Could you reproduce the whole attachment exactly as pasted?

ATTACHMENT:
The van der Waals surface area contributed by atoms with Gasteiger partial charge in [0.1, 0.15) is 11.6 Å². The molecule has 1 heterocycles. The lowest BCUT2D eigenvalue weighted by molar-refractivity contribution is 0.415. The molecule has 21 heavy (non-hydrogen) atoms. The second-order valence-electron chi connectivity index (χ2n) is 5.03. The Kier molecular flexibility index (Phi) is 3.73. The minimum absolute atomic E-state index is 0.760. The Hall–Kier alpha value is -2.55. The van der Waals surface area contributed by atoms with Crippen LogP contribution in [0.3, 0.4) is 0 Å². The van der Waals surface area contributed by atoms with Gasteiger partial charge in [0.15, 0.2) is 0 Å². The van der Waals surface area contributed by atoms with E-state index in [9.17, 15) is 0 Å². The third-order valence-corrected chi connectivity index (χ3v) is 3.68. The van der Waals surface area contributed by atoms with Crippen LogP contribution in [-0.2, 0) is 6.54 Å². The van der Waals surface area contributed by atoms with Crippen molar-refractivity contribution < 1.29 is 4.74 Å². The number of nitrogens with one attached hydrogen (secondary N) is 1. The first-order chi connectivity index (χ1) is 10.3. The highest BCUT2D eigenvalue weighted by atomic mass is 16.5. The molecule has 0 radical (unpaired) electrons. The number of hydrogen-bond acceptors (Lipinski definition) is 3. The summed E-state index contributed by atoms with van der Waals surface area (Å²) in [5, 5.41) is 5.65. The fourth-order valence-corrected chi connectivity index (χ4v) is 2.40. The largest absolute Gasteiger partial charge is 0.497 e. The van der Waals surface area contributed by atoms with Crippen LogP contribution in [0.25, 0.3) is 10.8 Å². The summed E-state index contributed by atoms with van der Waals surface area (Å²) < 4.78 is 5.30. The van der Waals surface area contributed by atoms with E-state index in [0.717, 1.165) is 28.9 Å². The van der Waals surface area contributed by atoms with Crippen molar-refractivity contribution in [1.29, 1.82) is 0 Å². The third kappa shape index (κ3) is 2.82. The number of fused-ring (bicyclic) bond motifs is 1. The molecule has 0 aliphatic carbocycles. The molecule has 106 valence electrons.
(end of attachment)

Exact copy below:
The van der Waals surface area contributed by atoms with Gasteiger partial charge in [0.1, 0.15) is 11.6 Å². The molecule has 1 heterocycles. The lowest BCUT2D eigenvalue weighted by molar-refractivity contribution is 0.415. The molecule has 21 heavy (non-hydrogen) atoms. The second-order valence-electron chi connectivity index (χ2n) is 5.03. The Kier molecular flexibility index (Phi) is 3.73. The minimum absolute atomic E-state index is 0.760. The Hall–Kier alpha value is -2.55. The van der Waals surface area contributed by atoms with Crippen LogP contribution in [0.3, 0.4) is 0 Å². The van der Waals surface area contributed by atoms with Gasteiger partial charge in [0.15, 0.2) is 0 Å². The van der Waals surface area contributed by atoms with E-state index in [9.17, 15) is 0 Å². The third-order valence-corrected chi connectivity index (χ3v) is 3.68. The van der Waals surface area contributed by atoms with Crippen LogP contribution in [-0.2, 0) is 6.54 Å². The van der Waals surface area contributed by atoms with Crippen molar-refractivity contribution < 1.29 is 4.74 Å². The number of nitrogens with one attached hydrogen (secondary N) is 1. The first-order chi connectivity index (χ1) is 10.3. The highest BCUT2D eigenvalue weighted by atomic mass is 16.5. The molecule has 0 radical (unpaired) electrons. The number of hydrogen-bond acceptors (Lipinski definition) is 3. The summed E-state index contributed by atoms with van der Waals surface area (Å²) in [5, 5.41) is 5.65. The fourth-order valence-corrected chi connectivity index (χ4v) is 2.40. The largest absolute Gasteiger partial charge is 0.497 e. The van der Waals surface area contributed by atoms with Crippen LogP contribution in [0.25, 0.3) is 10.8 Å². The summed E-state index contributed by atoms with van der Waals surface area (Å²) < 4.78 is 5.30. The van der Waals surface area contributed by atoms with E-state index in [0.717, 1.165) is 28.9 Å². The van der Waals surface area contributed by atoms with Crippen molar-refractivity contribution in [1.29, 1.82) is 0 Å². The third kappa shape index (κ3) is 2.82. The number of fused-ring (bicyclic) bond motifs is 1. The molecule has 0 aliphatic carbocycles. The molecule has 106 valence electrons.